Denial is probably one of the best known defense mechanisms, used often to describe situations in which people seem unable to face reality or admit an obvious truth (i.e. "He's in denial."). Denial is an outright refusal to admit or recognize that something has occurred or is currently occurring. Drug addicts or alcoholics often deny that they have a problem, while victims of traumatic events may deny that the event ever occurred.
Denial functions to protect the ego from things that the individual cannot cope with. While this may save us from anxiety or pain, denial also requires a substantial investment of energy. Because of this, other defenses are also used to keep these unacceptable feelings from consciousness.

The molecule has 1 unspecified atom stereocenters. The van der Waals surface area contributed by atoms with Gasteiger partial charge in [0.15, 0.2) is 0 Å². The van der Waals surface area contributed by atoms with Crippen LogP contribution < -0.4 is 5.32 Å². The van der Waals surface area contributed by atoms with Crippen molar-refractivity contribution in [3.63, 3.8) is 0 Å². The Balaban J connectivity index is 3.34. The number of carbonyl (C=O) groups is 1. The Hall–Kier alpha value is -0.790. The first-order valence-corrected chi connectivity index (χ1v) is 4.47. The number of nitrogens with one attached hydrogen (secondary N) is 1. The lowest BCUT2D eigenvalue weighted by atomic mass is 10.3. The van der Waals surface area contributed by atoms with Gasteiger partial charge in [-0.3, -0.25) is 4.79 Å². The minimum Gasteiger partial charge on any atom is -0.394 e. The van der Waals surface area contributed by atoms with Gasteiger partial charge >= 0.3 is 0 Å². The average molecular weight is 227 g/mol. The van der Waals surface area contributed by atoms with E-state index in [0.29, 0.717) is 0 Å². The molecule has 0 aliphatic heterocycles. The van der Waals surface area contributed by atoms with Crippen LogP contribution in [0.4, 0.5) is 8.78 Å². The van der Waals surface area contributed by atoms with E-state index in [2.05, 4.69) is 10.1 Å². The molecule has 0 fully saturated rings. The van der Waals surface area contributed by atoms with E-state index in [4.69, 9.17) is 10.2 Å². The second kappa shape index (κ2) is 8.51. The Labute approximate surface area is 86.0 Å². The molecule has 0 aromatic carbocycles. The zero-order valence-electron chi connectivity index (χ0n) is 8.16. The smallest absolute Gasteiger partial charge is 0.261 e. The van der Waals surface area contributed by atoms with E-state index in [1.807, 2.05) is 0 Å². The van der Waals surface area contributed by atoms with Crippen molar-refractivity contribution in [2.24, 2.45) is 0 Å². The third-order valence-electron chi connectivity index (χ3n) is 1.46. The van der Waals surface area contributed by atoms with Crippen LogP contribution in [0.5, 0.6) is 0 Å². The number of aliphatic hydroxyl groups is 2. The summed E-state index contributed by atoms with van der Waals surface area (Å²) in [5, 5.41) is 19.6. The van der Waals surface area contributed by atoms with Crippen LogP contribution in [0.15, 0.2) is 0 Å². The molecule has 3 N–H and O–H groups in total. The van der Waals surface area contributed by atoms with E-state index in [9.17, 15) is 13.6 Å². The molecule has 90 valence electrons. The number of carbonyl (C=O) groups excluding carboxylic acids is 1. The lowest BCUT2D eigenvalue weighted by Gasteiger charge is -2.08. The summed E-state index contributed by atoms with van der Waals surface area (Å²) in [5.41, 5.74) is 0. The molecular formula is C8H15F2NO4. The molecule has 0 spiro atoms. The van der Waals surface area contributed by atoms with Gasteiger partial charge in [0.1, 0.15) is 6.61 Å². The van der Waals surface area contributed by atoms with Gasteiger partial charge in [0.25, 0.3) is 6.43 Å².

In many cases, there might be overwhelming evidence that something is true, yet the person will continue to deny its existence or truth because it is too uncomfortable to face.
Denial can involve a flat out rejection of the existence of a fact or reality. In other cases, it might involve admitting that something is true, but minimizing its importance. Sometimes people will accept reality and the seriousness of the fact, but they will deny their own responsibility and instead blame other people or other outside forces.
Addiction is one of the best-known examples of denial. People who are suffering from a substance abuse problem will often flat-out deny that their behavior is problematic. In other cases, they might admit that they do use drugs or alcohol, but will claim that this substance abuse is not a problem.